The justices agreed yesterday to hear the case, a victory for Ohio Attorney General Mike DeWine. The high court will hear oral arguments next fall.
The Sixth Circuit Court of Appeals ruled last year that Sean Carter, convicted by a Trumbull County jury for the 1997 murder of his adoptive grandmother, suffered from such mental illness that he was not competent to have his appeals heard. The court concluded that no more appeals could be heard until it was determined whether Mr. Carter was competent enough to understand the appeals process.
Mr. Carter, who has been held in a state facility for mentally ill prisoners, is suffering from schizophrenia and hallucinations. He faces the death penalty.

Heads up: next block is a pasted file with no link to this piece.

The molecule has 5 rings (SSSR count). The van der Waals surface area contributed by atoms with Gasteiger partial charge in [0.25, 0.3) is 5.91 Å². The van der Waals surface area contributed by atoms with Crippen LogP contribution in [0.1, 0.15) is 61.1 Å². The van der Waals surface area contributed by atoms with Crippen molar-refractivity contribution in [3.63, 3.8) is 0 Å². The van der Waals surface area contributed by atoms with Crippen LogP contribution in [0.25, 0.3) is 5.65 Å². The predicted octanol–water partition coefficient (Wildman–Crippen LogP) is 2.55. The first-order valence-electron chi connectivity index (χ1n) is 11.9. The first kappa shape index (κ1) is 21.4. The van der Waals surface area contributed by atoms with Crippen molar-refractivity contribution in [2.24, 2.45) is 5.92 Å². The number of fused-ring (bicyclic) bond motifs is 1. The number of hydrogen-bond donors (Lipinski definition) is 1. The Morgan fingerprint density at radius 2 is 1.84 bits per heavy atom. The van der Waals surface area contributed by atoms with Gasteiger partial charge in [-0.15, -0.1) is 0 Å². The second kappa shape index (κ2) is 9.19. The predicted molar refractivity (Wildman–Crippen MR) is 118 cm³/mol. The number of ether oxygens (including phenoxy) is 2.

After exhausting state appeals, new attorneys for Mr. Carter filed his federal court appeals, arguing that he did not have an effective lawyer during his trial. The federal appeals panel said “only Carter knows critical parts of the factual basis for these claims . . . and that evidence is inaccessible as long as he remains unable to communicate’’ with his new attorneys.
A.G. DeWine said in a statement that he was “pleased that the Supreme Court has decided to hear this important case. Our state courts have mechanisms in place to address a defendant’s allegations of incompetency. This decision unnecessarily opens the door to decades of delay and collateral litigation in federal court.”
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